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Genders and ClassifiersA Cross-Linguistic Typology$
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Alexandra Y. Aikhenvald and Elena I. Mihas

Print publication date: 2019

Print ISBN-13: 9780198842019

Published to Oxford Scholarship Online: October 2019

DOI: 10.1093/oso/9780198842019.001.0001

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The elusive verbal classifiers in ‘Witoto’

The elusive verbal classifiers in ‘Witoto’

Chapter:
(p.176) 6 The elusive verbal classifiers in ‘Witoto’
Source:
Genders and Classifiers
Author(s):

Katarzyna I. Wojtylak

Publisher:
Oxford University Press
DOI:10.1093/oso/9780198842019.003.0006

This chapter focuses on forms and functions of verbal classifiers in Murui and Mɨka, two closely related language varieties of the ‘Witoto’ dialect continuum from the Witotoan language family spoken in Northwest Amazonia. Murui and Mɨka verbal classifiers are used to refer to a previously mentioned referent or to re-introduce the referent into the discourse. They form a closed set of morphemes that signal the presence of S/O/peripheral arguments. ‘Witoto’ verbal classifiers interact with semantic types of verbs (they co-occur with verbs of ‘handling’ and ‘affect’), and categorize noun referents in terms of their physical properties (shape, size, structure, etc.). Further comparison of Murui and Mɨka verbal classifiers suggests that the productivity of this system has been gradually eroding in Murui as spoken today; this is unlike verbal classifiers found in older Mɨka narratives.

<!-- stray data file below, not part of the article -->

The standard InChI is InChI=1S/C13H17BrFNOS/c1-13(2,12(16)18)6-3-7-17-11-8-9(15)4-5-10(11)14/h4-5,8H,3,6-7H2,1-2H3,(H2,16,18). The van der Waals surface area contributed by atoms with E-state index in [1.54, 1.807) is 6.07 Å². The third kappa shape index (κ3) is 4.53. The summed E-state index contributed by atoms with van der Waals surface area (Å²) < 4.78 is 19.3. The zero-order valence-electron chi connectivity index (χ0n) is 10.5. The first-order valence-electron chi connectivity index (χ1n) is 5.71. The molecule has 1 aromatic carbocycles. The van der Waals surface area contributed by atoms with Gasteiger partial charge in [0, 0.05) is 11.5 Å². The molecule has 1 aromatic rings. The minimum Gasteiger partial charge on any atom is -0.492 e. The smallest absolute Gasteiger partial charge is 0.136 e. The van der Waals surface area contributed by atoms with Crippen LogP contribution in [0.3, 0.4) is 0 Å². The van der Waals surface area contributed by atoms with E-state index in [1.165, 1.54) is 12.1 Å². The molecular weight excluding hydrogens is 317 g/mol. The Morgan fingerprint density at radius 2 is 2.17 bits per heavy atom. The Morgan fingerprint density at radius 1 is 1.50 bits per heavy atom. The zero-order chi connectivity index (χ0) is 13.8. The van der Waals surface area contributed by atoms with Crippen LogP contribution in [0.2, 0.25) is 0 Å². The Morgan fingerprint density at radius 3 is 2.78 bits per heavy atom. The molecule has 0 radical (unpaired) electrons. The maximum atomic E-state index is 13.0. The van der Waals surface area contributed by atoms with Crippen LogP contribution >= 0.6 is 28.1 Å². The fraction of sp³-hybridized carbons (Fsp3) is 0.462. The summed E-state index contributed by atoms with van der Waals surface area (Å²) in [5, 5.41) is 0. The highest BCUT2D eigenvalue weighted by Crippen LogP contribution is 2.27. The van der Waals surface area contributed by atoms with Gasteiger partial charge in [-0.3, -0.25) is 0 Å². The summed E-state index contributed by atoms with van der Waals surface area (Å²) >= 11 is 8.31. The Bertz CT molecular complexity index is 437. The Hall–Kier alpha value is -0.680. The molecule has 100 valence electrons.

Keywords:   verbal classifier, Witotoan language, argument, semantic type of verb, productivity

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